Kerouac's On The Road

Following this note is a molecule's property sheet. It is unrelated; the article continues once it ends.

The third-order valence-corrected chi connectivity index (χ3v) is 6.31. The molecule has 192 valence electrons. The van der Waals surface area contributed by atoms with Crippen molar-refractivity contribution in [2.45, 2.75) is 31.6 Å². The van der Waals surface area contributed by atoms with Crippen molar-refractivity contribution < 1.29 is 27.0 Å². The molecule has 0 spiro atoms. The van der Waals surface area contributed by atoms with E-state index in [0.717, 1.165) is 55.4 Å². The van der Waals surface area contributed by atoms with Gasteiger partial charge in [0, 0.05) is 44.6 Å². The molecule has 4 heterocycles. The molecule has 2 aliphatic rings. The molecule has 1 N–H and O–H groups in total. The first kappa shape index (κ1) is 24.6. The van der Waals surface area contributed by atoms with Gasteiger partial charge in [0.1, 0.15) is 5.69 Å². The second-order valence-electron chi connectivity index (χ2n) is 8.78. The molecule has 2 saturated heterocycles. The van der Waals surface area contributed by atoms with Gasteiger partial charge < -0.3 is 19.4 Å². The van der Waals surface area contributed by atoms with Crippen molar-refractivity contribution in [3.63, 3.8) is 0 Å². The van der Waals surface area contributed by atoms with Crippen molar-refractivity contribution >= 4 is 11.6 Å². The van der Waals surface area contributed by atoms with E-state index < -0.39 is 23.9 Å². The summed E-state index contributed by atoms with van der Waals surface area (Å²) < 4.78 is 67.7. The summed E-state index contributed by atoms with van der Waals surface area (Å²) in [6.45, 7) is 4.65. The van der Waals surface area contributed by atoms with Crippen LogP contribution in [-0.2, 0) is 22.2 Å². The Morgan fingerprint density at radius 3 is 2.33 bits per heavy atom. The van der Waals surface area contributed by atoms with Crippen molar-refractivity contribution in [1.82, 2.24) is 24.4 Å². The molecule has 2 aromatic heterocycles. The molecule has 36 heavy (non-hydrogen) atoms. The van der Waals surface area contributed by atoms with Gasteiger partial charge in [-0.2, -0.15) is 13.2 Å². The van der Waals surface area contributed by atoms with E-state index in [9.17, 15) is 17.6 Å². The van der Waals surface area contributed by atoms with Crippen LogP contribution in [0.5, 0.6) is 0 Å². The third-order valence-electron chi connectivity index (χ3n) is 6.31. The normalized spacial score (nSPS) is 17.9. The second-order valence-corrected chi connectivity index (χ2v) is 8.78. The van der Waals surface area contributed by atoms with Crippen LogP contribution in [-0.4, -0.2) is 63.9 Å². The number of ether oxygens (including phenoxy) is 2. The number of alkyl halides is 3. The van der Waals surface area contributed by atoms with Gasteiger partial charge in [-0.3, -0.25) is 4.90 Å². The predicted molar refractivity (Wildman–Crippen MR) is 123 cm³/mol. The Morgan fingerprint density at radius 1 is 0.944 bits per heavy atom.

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Michael McClure, a poet in San Francisco who was involved with the Beats said that "the world that [they] trembling stepped out into in that decade was a bitter, gray one". In his article, "Scratching the Beat Surface," he describes the time as "locked in the Cold War and the first Asian debacle," in "the gray, chill, militaristic silence,...the intellective void...the spiritual drabness". This is the world in which Kerouac takes his journeys that become the material for On the Road. Sal Paradise, the narrator of On the Road and the character identified as Kerouac's alter ego, is a literate keeper of American culture. We become intimately aware of an elusive narrator, but fixated upon the epic hero of the novel, Dean Moriarty. The narrator tells us in the opening paragraph that "with the coming of Dean Moriarty began the part of [his] life you could call [his] life on the road". Dean is the instigator and the inspiration for the journey that Sal will make, the journey that he will record. The characters are introduced to us in brief vignettes, in a way reminiscent of Chaucer's Canterbury Tales; New York City is the starting point, and Sal wants us to understand the people we will be dealing with. The arrival of Dean is the catalyst, Sal describes him as "simply a youth tremendously excited with life". He also sees "a kind of holy lightning...flashing from his excitement and his visions". When Dean meets Carlo Marx (a pseudonym for Allen Ginsberg), Sal's closest friend in the city, Sal tells us that a "tremendous thing happened", and that the meeting of Dean and Carlo was a meeting between "the holy con-man with the shining mind [Dean], and the sorrowful poetic con-man with the dark mind that is Carlo Marx". Sal remarks that it was in their meeting that "everything that was to come began then". Carlo tells Dean about the friends around the country, their experiences, and Sal is telling us that he is following them "because the only people for [him] are the mad ones, the ones who are mad to live" and so on. Sal describes Dean's criminal tendencies as "a wild yea-saying overburst of American joy…something new, long prophesied, long a-coming". The early descriptions of Dean establish a religious motif; people and their personalities are regularly referred to as holy, or prophesied. Dean is "a western kinsman of the sun", and this pagan comparison is yet another supernatural moment in the description of Dean Moriarty.
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